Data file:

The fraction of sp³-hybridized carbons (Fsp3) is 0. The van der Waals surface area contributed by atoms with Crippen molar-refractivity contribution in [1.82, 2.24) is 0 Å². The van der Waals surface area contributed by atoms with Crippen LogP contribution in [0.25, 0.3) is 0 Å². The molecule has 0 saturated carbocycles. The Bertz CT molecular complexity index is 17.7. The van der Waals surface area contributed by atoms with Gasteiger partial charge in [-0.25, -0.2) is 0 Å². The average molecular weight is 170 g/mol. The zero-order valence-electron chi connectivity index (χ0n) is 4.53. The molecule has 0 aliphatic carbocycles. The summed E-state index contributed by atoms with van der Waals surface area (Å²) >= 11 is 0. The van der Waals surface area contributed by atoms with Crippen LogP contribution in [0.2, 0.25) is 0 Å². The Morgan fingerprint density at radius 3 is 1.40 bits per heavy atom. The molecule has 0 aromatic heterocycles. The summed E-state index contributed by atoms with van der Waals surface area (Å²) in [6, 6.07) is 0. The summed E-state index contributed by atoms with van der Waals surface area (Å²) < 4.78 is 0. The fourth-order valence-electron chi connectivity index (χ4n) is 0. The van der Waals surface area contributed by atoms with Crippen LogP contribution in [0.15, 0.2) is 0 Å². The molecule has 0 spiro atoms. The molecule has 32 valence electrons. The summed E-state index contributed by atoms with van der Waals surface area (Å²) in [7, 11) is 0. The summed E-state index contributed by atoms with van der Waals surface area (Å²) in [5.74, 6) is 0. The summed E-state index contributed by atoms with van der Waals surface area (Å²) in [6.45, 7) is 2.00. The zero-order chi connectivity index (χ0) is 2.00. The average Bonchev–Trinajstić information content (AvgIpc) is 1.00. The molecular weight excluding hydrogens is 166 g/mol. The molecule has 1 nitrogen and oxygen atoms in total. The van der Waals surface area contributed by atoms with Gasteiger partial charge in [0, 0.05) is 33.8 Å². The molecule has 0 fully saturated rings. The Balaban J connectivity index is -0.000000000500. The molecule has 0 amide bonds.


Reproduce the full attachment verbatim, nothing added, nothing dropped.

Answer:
The fraction of sp³-hybridized carbons (Fsp3) is 0. The van der Waals surface area contributed by atoms with Crippen molar-refractivity contribution in [1.82, 2.24) is 0 Å². The van der Waals surface area contributed by atoms with Crippen LogP contribution in [0.25, 0.3) is 0 Å². The molecule has 0 saturated carbocycles. The Bertz CT molecular complexity index is 17.7. The van der Waals surface area contributed by atoms with Gasteiger partial charge in [-0.25, -0.2) is 0 Å². The average molecular weight is 170 g/mol. The zero-order valence-electron chi connectivity index (χ0n) is 4.53. The molecule has 0 aliphatic carbocycles. The summed E-state index contributed by atoms with van der Waals surface area (Å²) >= 11 is 0. The van der Waals surface area contributed by atoms with Crippen LogP contribution in [0.2, 0.25) is 0 Å². The Morgan fingerprint density at radius 3 is 1.40 bits per heavy atom. The molecule has 0 aromatic heterocycles. The summed E-state index contributed by atoms with van der Waals surface area (Å²) in [6, 6.07) is 0. The summed E-state index contributed by atoms with van der Waals surface area (Å²) < 4.78 is 0. The fourth-order valence-electron chi connectivity index (χ4n) is 0. The van der Waals surface area contributed by atoms with Crippen LogP contribution in [0.15, 0.2) is 0 Å². The molecule has 0 spiro atoms. The molecule has 32 valence electrons. The summed E-state index contributed by atoms with van der Waals surface area (Å²) in [7, 11) is 0. The summed E-state index contributed by atoms with van der Waals surface area (Å²) in [5.74, 6) is 0. The summed E-state index contributed by atoms with van der Waals surface area (Å²) in [6.45, 7) is 2.00. The zero-order chi connectivity index (χ0) is 2.00. The average Bonchev–Trinajstić information content (AvgIpc) is 1.00. The molecular weight excluding hydrogens is 166 g/mol. The molecule has 1 nitrogen and oxygen atoms in total. The van der Waals surface area contributed by atoms with Gasteiger partial charge in [0, 0.05) is 33.8 Å². The molecule has 0 fully saturated rings. The Balaban J connectivity index is -0.000000000500. The molecule has 0 amide bonds.